The Gift

 

As I write this column this morning, I am waiting.  I spent a good part of the last hour WAITING in a huge traffic backup caused by an accident.  I spent time yesterday WAITING for a client who failed to keep her appointment.  I spent time last night WAITING for the tornado-warning all-clear so that I could feel safe about going to bed.  Today, November 6, 2018, I am spending time in WAITING for the outcomes of this milestone midterm election, outcomes that will determine a significant path for the United States.

I am struck as I think about these experiences by the phrase “spending time”.  On an existential level each second of our lives moves us closer to the inevitable end of living.  When we reach that moment, if we are given the opportunity, how will we look back at the time we have spent on this earth?  How will we regard the choices we made?  Will we celebrate or will we have regrets?

We all spend time in lines or in situations that are not of our own making.  We try to minimize the time spent in slow grocery lines, in traffic, in retail stores. We try to rush things up, sometimes to little effect.  I often experience another driver zooming by me in a rush to get ahead, only to find that same driver next to or behind me as the traffic sorts itself out.  Little is gained, and much is lost (gas usage increases, and emotional energy is expended).  Allowing one’s self to respond with frustration or even rage to these situations serves little purpose.  If you look back at your life and find that you spent time focusing on frustration at situations over which you had no control, you may be in for a lot of regret.

We also spend time in situations in which we do have some possible impact.  While I am waiting with some significant degree of angst for this Election Day to end and for the results to be counted, I also know that I did everything that I could do to affect the outcome.  I voted.  I wrote letters to potential voters.  I contributed dollars to the candidates and party of my choice.  I talked to friends about the importance of involvement.  I encouraged others to take a stand.  While I will be tremendously disappointed and concerned if my party of choice does not make strides, I will know that I did what I could do.  I may not celebrate, but I will not have personal regrets as to my participation.  I did not WAIT to get involved.

We wait for something to happen, for an event to take place, for a change to occur.  The experience of waiting is often difficult.  We humans are impatient creatures, for the most part, and we want things to happen on our time schedule.  The eternal cry of the young traveler – “Are we there yet?” – resonates through the lives of human creatures.  We are always wanting to be “there”.  We want to skip over the waiting and get somewhere.

We can wait with patience, or we can wait with anxiety.  We can fill the time of waiting with fretting about how we are not “yet there”, or we can focus on what is happening in this time of waiting.  Perhaps in the midst of the traffic jam there is glimpse of a sunrise that would not have been seen had I not been sitting still.  Perhaps time to complete a project became available through the gift of an unexpected hour.  Perhaps waiting for the all-clear gave me time to read a few chapters of that book I want to finish.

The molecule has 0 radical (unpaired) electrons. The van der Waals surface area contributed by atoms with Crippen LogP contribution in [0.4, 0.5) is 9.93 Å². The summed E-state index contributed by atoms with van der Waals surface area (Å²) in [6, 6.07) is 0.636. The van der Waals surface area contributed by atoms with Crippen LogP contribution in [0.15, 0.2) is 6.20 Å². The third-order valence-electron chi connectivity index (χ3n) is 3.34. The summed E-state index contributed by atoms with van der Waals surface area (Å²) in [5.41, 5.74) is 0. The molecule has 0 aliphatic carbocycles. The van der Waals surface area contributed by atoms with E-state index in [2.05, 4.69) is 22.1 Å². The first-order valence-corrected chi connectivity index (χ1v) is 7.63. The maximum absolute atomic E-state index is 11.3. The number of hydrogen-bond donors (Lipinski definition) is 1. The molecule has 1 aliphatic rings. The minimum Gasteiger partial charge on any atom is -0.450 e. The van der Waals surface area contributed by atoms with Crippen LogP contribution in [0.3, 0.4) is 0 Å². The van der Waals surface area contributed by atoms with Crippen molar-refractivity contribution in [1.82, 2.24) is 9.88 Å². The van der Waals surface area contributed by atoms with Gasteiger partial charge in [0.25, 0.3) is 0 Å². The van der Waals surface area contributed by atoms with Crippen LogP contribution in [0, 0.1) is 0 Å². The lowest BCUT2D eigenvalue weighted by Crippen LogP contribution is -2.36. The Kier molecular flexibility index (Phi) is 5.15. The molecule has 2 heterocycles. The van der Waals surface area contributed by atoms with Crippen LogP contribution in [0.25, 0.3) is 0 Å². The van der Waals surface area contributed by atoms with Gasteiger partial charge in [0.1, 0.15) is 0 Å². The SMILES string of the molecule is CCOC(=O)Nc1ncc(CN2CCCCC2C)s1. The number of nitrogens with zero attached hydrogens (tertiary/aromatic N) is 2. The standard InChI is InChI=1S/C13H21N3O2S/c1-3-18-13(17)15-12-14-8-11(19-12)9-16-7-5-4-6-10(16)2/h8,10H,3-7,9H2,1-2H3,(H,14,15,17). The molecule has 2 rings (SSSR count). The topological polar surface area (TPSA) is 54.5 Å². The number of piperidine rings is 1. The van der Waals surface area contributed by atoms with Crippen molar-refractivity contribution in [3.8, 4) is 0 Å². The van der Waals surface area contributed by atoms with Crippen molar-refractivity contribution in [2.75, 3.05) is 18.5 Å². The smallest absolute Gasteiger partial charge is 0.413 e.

Time is a gift, not a certainty.  Use it wisely.

About Susan Hammonds-White, EdD, LPC/MHSP

Communications and relationship specialist, counselor, Imago Relationship Therapist, businesswoman, mother, proud native Nashvillian – in private practice for 30+ years. I have the privilege of helping to mend broken hearts. Contact me at http://www.susanhammondswhite.com.

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VOTE

Your vote your vioce

These past couple of weeks have been hard.  Attending the local vigil for the victims of the Tree of Life Synagogue mass murder, watching others on TV, reading the many stories of the victims and their families and talking about this horror with my friends have left me drained.  I am aware that my people has lived through this time before.  In fact, it seems to be our recurring theme.  But rather than relive the past right now in this column, I’d like to offer something else that has been repeated these last several days.  That is the notion that we, meaning the American people, have an opportunity right now, to make our voices heard.  We have the power of the vote to express our dissatisfaction and unhappiness, or for some, our satisfaction with the status quo.  The thing that gives me hope is that in our country, regardless of any administration, we have a peaceful outlet for expressing ourselves.  I, for one, have already exercised my right and voted early.  If you have as well, great.  If you have not, this is what I now implore you: VOTE dammit!  Today is Election Day!  Now is your chance.  Vote as if your life depends on it because it just might.  See y’all on the other side.

About Barbara Dab

Barbara Dab is a small business owner, journalist, broadcast radio personality, producer and award-winning public relations consultant.  She is the proud owner of Nashville Pilates Company, a boutique Pilates studio in Nashville’s Wedgewood/Houston neighborhood.  Check it out at  www.nashvillepilatescompany.com.  She is also the creator of The Peretz Project: Stories from the Shoah: Next Generation.  The Peretz Project, named for her late father-in-law who was a Holocaust survivor, is collecting testimony from children of survivors.  Visit http://www.theperetzproject.com.  If you are, or someone you know is, the child of survivors of the Shoah, The Holocaust, and you would like to tell your story please leave a comment and Barbara will contact you.

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It Happened Again…

stronger than hate